Paint and Shoes

I know one thing for sure: just when you think you know something that is one hundred percent, absolutely true, life will show you that you really know nothing at all. If you are paying attention.

Sometimes this can be a source of depression, like what I imagine would happen to someone who devotes their life to ‘professional wrestling’ only to learn that the heroes and villains that define the sacred Friday Night Smackdown are merely fictitious. But being shown they know nothing doesn’t always make people sad. Sometimes it can actually make them happy.

At times in my life I have been convinced that things like full-circle stories and humorous irony are reserved for movies and books. They don’t exist in the real world. To be honest, it has been a source of depression in my life. If those things don’t exist in the real world, then to me, the real world sucks and I might as well just sleep all the time.

But sometimes things happen that challenge belief. One summer I painted my parent’s house the signature yellow. During the process, I got yellow paint on many things that were not the house. Most importantly, I got yellow paint on my brown shoes. It may seem trivial, but is integral to understanding the story.

All year I wore those shoes, and I always noticed the yellow spots, but I never gave them much thought. At best, it was just an insignificant aspect of my clothing, at worst a testament to my lack of skill with a paintbrush. When I started working the next summer, I switched from the brown shoes to a different pair and the yellow spots disappeared from my mind.

Then one day I was asked to do some painting. About two o’clock, I was standing on a ladder with heat radiating from the sun above and off of the cement down below. Needless to say, it was fairly miserable for the few minutes that seemed like forever. During that time I thought about how I was depressed that life was not like a story. I thought that it would be really cool if something happened to make me think about a larger narrative rather than the current moment. But that would never happen, because the larger narrative doesn’t exist.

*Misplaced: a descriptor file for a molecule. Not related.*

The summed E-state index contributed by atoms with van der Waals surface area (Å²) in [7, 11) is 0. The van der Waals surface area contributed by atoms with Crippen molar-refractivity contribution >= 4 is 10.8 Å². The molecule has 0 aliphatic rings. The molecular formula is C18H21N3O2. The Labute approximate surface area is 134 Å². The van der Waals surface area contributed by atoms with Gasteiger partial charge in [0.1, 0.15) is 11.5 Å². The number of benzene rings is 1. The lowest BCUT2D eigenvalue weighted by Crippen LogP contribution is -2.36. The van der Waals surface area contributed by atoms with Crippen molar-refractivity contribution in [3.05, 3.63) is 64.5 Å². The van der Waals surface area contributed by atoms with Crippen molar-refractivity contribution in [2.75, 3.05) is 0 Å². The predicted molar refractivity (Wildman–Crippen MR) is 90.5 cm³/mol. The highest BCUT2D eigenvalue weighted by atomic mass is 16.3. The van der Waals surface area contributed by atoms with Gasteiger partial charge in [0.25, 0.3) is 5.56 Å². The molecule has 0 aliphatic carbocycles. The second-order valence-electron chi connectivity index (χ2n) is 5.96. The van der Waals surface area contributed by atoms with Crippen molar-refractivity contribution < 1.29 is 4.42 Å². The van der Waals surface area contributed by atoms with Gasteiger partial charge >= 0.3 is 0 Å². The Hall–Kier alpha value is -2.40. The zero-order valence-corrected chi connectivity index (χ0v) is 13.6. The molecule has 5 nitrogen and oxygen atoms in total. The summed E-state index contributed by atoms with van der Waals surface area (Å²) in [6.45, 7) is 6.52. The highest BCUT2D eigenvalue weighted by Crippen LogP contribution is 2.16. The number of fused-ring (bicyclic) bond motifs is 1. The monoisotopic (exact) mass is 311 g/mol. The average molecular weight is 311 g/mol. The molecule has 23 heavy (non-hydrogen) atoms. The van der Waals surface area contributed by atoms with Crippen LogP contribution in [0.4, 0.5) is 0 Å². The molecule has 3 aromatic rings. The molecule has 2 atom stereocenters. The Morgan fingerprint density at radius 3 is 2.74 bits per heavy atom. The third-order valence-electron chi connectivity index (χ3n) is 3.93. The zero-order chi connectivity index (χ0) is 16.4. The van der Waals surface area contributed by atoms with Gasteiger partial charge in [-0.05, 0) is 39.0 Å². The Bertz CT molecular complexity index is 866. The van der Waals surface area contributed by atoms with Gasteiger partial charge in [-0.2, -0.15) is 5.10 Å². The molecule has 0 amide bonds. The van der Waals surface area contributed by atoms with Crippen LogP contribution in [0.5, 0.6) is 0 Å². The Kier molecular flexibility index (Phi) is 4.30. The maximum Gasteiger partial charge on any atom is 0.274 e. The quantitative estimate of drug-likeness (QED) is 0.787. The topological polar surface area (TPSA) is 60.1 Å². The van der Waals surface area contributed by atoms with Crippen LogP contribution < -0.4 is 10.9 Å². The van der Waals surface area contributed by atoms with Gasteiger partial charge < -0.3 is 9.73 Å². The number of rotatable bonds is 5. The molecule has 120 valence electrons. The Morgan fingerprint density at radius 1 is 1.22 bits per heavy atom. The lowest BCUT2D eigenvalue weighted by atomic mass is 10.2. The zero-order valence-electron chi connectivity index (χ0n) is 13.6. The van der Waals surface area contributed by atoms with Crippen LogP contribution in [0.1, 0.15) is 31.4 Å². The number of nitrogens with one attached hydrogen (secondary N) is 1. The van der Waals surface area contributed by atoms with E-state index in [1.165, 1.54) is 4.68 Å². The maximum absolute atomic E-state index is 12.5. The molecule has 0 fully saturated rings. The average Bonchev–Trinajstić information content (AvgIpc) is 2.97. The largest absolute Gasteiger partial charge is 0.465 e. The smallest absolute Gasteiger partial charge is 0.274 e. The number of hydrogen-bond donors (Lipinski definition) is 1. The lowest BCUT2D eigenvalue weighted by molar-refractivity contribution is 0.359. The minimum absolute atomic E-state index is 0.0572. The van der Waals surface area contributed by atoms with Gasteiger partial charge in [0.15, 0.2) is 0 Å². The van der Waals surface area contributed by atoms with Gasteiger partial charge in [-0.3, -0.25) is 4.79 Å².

Just as I finished that last sentence in my mind, I saw a drip form on my brush, and then fall. I watched all the way down, rotating in the air like it was its own little tiny planet, until it landed on my foot.

I couldn’t help but laugh at what I saw: I had managed to get brown paint on my yellow shoes. It doesn’t seem like much, but that is exactly the type of thing that I think makes life worth living. One summer I got yellow paint on brown shoes, and the next year I got brown paint on yellow shoes. What a neat little story.

I was starting to become convinced that life was dull and shallow, as I was looking for meaning in things that seem complex or auspicious. Just when I needed it, I was shown what I was looking for in something as simple shoes and paint. It was funny and beautiful, and something I could have easily missed had I let my confident cynicism control me. Instead I had the lesson reinforced that you should try not to be too convinced of anything, or you might miss everything else.